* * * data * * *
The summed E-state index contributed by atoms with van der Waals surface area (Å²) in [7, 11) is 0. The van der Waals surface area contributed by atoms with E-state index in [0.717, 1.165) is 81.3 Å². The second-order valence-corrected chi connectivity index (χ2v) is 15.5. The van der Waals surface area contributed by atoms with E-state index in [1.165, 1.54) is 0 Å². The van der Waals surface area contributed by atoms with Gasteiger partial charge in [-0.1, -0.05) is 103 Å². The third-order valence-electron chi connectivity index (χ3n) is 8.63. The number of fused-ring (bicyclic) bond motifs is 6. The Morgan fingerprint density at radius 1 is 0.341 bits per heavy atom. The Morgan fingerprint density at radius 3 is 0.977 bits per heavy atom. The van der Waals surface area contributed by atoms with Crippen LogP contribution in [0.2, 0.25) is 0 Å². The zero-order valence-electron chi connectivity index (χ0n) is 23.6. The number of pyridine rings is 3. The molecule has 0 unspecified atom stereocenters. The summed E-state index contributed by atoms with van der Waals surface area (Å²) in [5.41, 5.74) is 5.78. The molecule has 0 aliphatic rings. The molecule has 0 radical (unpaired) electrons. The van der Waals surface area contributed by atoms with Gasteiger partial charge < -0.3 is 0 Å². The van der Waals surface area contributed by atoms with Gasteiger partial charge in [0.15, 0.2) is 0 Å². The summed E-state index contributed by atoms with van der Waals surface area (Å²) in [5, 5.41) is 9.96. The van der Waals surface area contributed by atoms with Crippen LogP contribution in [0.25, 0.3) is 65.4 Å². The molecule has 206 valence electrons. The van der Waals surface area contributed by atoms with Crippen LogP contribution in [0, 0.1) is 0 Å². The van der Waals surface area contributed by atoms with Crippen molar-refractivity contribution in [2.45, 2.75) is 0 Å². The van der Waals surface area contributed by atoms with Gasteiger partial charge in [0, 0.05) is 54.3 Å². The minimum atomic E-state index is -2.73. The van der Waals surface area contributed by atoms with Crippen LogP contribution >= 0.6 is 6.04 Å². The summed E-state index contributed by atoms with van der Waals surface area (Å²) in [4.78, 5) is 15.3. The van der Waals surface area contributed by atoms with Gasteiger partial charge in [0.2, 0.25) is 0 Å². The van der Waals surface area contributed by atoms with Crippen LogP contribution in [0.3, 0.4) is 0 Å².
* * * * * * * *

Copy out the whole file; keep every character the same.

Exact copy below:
The summed E-state index contributed by atoms with van der Waals surface area (Å²) in [7, 11) is 0. The van der Waals surface area contributed by atoms with E-state index in [0.717, 1.165) is 81.3 Å². The second-order valence-corrected chi connectivity index (χ2v) is 15.5. The van der Waals surface area contributed by atoms with E-state index in [1.165, 1.54) is 0 Å². The van der Waals surface area contributed by atoms with Gasteiger partial charge in [-0.1, -0.05) is 103 Å². The third-order valence-electron chi connectivity index (χ3n) is 8.63. The number of fused-ring (bicyclic) bond motifs is 6. The Morgan fingerprint density at radius 1 is 0.341 bits per heavy atom. The Morgan fingerprint density at radius 3 is 0.977 bits per heavy atom. The van der Waals surface area contributed by atoms with Crippen LogP contribution in [0.2, 0.25) is 0 Å². The zero-order valence-electron chi connectivity index (χ0n) is 23.6. The number of pyridine rings is 3. The molecule has 0 unspecified atom stereocenters. The summed E-state index contributed by atoms with van der Waals surface area (Å²) in [5.41, 5.74) is 5.78. The molecule has 0 aliphatic rings. The molecule has 0 radical (unpaired) electrons. The van der Waals surface area contributed by atoms with Gasteiger partial charge < -0.3 is 0 Å². The van der Waals surface area contributed by atoms with Gasteiger partial charge in [0.15, 0.2) is 0 Å². The summed E-state index contributed by atoms with van der Waals surface area (Å²) in [5, 5.41) is 9.96. The van der Waals surface area contributed by atoms with Crippen LogP contribution in [0.25, 0.3) is 65.4 Å². The molecule has 206 valence electrons. The van der Waals surface area contributed by atoms with Crippen LogP contribution in [0, 0.1) is 0 Å². The van der Waals surface area contributed by atoms with Crippen molar-refractivity contribution in [2.45, 2.75) is 0 Å². The van der Waals surface area contributed by atoms with Gasteiger partial charge in [0, 0.05) is 54.3 Å². The minimum atomic E-state index is -2.73. The van der Waals surface area contributed by atoms with Crippen LogP contribution >= 0.6 is 6.04 Å². The summed E-state index contributed by atoms with van der Waals surface area (Å²) in [4.78, 5) is 15.3. The van der Waals surface area contributed by atoms with Gasteiger partial charge in [0.2, 0.25) is 0 Å². The van der Waals surface area contributed by atoms with Crippen LogP contribution in [0.3, 0.4) is 0 Å².